Week In Review: 8/08/21

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Reading Time: 3 minutes
Melina Alexander
Melina Alexander
St. Vincent's Emergency Medicine Resident, PGY-1

For some spaced repetition, here’s a review of this week’s content:

The Many Faces of Multiple Triggering by Matt Siuba 

  • Multiple triggering is associated with worse outcomes; whether it is causative is unknown. Either way, mitigating it would be beneficial for patient comfort and to possibly decrease risk of ventilator-associated lung injury
  • Not all “breath stacking” has the same cause which is relevant as the treatment for each type will differ
  • More sedation is not the answer for all dyssynchrony! In fact, a recent study showed the respiratory drive and depth of sedation are not necessarily well correlated.

Point of Care Ultrasound by Allan Lai

  • POCUS findings at the bedside can help nurses anticipate and predict patient care.
  • Ask your colleague to communicate their POCUS findings to you.
  • POCUS does not replace formal medical imaging; plan for road trips. 

Ischemic VSD by Colin McCloskey and Sam Epstein

  • VSD is an uncommon but morbid mechanical complication of acute myocardial infarction
  • Mechanical circulatory support can offer a bridge to repair
  • Repair options include cardiac surgery and transcatheter closure. The ideal approach and timing is decided on a case by case basis
  • The American Heart Association recently published a guideline for mechanical complications of AMI, give it a read.

What is Digital Scholarship? by Zack Repanshek

  • Digital scholarship is a relatively new term to describe educational content that exists in the digital space. Like more traditional formats, its value derives from its originality, its ability to be disseminated and commented upon, and its role in advancing the field of medical education.

  • In future posts, we will look at identifying and capturing digital scholarship, and the role it plays in the promotion process.

Wooden Chest Syndrome by Nishika Patel and Rahel Gizaw

  • WCS is a rare complication in patients receiving lipophilic opioids such as fentanyl
  • WCS causes chest and abdominal muscle rigidity leading to ineffective spontaneous ventilation and difficult assisted ventilation with elevated airway pressures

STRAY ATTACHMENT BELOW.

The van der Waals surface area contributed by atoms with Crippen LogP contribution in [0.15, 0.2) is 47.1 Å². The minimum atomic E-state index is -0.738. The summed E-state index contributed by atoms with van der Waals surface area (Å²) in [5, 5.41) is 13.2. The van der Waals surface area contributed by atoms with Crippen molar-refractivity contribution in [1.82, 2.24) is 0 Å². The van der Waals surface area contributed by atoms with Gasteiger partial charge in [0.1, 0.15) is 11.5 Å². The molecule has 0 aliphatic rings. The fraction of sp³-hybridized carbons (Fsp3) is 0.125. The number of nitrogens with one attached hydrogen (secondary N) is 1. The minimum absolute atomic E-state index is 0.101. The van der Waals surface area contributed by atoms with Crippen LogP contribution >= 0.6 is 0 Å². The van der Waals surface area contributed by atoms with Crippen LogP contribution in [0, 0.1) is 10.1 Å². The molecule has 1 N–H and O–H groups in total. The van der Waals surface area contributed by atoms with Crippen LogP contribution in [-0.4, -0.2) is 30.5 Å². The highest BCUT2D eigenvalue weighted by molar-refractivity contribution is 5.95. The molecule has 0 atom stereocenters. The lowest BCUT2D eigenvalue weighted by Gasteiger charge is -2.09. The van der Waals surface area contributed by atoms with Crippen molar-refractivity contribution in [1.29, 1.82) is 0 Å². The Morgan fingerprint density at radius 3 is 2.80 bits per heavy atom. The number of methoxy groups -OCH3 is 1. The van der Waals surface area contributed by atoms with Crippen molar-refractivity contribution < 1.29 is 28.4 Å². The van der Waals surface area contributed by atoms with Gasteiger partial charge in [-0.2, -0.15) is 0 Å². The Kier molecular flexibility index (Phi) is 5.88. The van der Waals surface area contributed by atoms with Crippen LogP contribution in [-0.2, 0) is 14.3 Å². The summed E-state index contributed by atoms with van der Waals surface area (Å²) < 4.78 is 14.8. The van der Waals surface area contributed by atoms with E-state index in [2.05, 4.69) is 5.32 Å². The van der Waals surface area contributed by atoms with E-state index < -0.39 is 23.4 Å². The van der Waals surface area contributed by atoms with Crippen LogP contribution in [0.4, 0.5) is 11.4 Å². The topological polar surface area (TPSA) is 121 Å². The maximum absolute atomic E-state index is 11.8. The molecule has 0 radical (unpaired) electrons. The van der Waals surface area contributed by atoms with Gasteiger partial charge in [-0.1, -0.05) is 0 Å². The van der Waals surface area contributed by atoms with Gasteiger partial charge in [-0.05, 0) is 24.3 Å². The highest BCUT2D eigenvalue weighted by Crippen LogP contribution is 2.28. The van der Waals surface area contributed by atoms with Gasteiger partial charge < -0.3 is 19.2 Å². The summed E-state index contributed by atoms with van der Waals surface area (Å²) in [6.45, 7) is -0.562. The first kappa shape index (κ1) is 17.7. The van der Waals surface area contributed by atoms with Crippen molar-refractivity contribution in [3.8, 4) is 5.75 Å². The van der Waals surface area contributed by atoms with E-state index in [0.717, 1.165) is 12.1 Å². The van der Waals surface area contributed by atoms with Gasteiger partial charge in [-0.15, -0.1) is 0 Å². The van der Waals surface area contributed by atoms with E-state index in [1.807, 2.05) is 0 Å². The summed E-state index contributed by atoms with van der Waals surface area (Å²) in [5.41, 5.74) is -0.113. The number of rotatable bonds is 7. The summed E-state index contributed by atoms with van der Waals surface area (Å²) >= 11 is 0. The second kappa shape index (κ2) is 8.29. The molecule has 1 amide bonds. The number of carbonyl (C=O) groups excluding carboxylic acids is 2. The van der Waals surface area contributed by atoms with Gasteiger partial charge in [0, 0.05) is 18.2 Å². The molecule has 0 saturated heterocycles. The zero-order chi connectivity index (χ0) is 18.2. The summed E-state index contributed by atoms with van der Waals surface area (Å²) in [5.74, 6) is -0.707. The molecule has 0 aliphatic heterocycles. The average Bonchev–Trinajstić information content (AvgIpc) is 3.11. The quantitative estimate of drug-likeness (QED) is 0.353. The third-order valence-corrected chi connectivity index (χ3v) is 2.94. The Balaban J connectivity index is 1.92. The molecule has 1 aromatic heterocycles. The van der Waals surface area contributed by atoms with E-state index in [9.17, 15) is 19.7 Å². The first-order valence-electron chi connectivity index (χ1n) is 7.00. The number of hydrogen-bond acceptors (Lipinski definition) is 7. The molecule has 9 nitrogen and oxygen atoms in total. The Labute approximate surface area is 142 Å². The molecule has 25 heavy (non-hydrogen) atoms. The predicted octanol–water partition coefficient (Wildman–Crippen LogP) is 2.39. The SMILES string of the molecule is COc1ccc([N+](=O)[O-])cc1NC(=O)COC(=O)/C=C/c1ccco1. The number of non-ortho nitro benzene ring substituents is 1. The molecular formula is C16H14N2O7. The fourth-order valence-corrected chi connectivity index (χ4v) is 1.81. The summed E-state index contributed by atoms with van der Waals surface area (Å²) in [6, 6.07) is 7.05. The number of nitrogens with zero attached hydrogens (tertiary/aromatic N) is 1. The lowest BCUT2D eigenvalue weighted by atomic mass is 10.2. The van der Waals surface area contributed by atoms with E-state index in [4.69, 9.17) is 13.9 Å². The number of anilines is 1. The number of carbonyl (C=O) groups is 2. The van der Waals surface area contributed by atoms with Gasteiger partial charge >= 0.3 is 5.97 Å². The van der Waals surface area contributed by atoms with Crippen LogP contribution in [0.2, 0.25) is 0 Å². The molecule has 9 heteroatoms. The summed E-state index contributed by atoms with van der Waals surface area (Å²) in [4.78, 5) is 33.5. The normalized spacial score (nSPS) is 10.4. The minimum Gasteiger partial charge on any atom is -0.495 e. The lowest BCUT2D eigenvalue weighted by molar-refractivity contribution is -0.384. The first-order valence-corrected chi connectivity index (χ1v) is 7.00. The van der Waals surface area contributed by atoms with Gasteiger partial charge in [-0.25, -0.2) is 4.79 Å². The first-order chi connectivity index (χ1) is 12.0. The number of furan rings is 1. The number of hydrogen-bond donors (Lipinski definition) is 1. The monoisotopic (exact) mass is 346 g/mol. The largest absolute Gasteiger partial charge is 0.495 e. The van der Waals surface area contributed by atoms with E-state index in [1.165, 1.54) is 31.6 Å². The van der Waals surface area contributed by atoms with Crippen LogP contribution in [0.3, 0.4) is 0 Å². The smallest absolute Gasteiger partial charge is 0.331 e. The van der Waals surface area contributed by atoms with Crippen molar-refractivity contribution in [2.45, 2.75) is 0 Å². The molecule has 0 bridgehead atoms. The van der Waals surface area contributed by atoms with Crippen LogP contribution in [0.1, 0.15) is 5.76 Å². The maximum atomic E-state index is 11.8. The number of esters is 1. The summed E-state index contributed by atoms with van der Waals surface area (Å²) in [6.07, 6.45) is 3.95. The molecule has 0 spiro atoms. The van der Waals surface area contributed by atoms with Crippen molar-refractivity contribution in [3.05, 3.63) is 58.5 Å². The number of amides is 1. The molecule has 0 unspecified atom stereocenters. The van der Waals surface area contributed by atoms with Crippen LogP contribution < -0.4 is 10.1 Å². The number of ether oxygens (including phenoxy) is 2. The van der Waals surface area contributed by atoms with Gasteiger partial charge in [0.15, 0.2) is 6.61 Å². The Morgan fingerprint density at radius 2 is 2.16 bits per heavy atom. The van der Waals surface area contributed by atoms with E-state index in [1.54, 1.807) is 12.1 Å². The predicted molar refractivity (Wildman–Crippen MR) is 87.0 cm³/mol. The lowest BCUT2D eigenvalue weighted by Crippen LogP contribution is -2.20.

• Risk factors for WCS include concomitant use of medications that modify dopamine levels, extremes of age, high cumulative doses of fentanyl, rapid IV administration, critical illness, and use of lipophilic opioids 
  • Management of WCS in the non-intubated patient includes discontinuation of the opioid (with or without naloxone reversal) and supportive ventilatory care
  • Management of WCS in the intubated patient includes discontinuation of the opioid, replacement of the opioid with a non-lipophilic version such as hydromorphone or morphine, addition of a non-depolarizing paralytic infusion for at least 24 hours, and supportive ventilatory care
  • Waiting at least 24 hours after cessation of fentanyl to attempt extubation in a WCS patient is recommended
  • Having a history of WCS does not preclude the use of fentanyl or related opioids in the future

Pushing the Limits of Hypoxia by Gene Macogay

  • The human body’s ability to adapt and compensate in adverse conditions is nothing short of amazing!
  • There is a more to blood gases than pH, PaO2, PaCO2, and HCO3
  • Hemoglobin matters
  • Look at the whole picture

The Vitals: To be a Great Proceduralist, be a Great Assistant by Bassam Zahid

  • In order to be a great proceduralist, one must also learn to be a great assistant.
  • The best assistants take care of the intangibles in the room that the proceduralist might be too busy to think about: Is the bed at the correct height? Is the ultrasound in the proper position? Is there unnecessary noise? Is the patient comfortable?
  • The ideal assistant knows to anticipate problems before they arise and where to find more equipment should it be required.
  • An essential task of the assistant is to recognize when to stop the proceduralist or to call for backup if the proceduralist is having trouble and letting his ego get the best of himself.
  • By practicing how to be a great assistant, proceduralists will become better at performing interventions when they do not have help readily available.

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